The pituitary gland is considered the “master gland” for its control over the endocrine glands and physiological processes such as metabolism, growth, and development [8, 9]. Although MPHD may have different etiologies, the severity of hypopituitarism across the different etiologies is unknown. Since hypopituitarism leads to decreased levels of pituitary hormones, the pituitary hormonal levels may provide hints about the severity of MPHD. A magnetic resonance imaging study from Saudi Arabia in 11 children with MPHD revealed that 6/11 children had pituitary hypoplasia, 3/11 had pituitary aplasia, and 2/11 had normal MRI ; unfortunately, they did not examine the hormone levels. An early study of 15 children with MPHD showed that head MRI abnormalities were common and associated with peak GH levels < 3 μg/L . A study of 33 children with MPHD showed abnormal pituitary stalk in 75.7% and decreased pituitary hormones in all 33 patients . Two studies showed that the absence of the pituitary stalk was associated with MPHD and GH deficiency [13, 14]. Kandemir et al.  showed that the absence of the pituitary stalk was a good indicator of the severity of hormone deficiency.
Although the etiology of hypopituitarism is the focus of numerous papers, there are only a few articles about children and adolescents, and the distinct pituitary hormone profile of MPHD in children and adolescents remains unclear. Therefore, the aim of this study was to analyze the hormone profiles of Chinese children and adolescents with different MPHD etiologies. This study could help pediatricians better understand the distinct hormone levels of MPHD in children and adolescents.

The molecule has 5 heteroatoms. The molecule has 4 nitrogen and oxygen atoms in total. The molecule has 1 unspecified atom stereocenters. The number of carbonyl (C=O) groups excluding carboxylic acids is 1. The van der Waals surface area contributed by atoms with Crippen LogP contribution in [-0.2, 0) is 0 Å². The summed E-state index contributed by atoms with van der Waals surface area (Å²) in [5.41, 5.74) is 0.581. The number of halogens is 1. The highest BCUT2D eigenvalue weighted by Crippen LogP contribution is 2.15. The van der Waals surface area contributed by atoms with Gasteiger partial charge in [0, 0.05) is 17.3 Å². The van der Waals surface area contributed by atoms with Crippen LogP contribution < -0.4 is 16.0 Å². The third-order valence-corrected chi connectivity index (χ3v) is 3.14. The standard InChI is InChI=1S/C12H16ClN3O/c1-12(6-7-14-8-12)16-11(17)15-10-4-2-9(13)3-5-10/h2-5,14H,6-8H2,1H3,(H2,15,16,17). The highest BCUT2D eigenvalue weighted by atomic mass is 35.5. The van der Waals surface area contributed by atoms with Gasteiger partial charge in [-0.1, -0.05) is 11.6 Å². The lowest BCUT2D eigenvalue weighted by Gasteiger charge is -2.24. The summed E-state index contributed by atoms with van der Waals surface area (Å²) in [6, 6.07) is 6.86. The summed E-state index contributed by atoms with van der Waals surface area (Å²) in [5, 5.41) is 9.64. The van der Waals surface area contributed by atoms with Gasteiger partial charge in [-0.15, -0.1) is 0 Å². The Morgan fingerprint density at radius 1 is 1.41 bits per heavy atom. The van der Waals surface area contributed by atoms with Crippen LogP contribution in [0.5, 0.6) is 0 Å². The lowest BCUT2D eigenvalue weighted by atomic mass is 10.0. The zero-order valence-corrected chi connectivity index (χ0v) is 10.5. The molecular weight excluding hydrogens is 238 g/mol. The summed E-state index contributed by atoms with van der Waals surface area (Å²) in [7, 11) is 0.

This was a historical retrospective study of Chinese children and adolescents (2 months to 18 years old) diagnosed with MPHD at the pediatric endocrine outpatient facility of Shandong Provincial Hospital affiliated to Shandong University, from January 2008 (start of the database used to identify the patients) to January 2018. The exclusion criteria included a history of dementia, encephalitis, stroke, other neurological diseases, schizophrenia, depression, and other psychiatric diseases. Patients or their parents or legal guardians provided verbal consent for their non-identifiable data to be collected and analyzed. The Medical Ethics Committee of Shandong Provincial Hospital affiliated to Shandong University approved this retrospective data only study with a waiver of informed consent.
Sex, etiology of MPHD, age, height, and weight at the time of MPHD diagnosis, number and type of deficient pituitary hormones, family history, birth information, pituitary hormone levels at the time of MPHD diagnosis, and MRI results were collected.
The diagnosis of MPHD was based on the following criteria: (1) GH deficiency (GHD); (2) concomitant deficiency in one or more pituitary hormones (i.e. thyroid-stimulating hormone (TSH), adrenocorticotropic hormone (ACTH), follicle-stimulating hormone (FSH), luteinizing hormone (LH) and antidiuretic hormone (ADH)); and (3) absence of other diseases that may affect the functioning of the hypothalamus and pituitary gland. Available MRI data was an inclusion criterion. Only patients with a complete data set were included.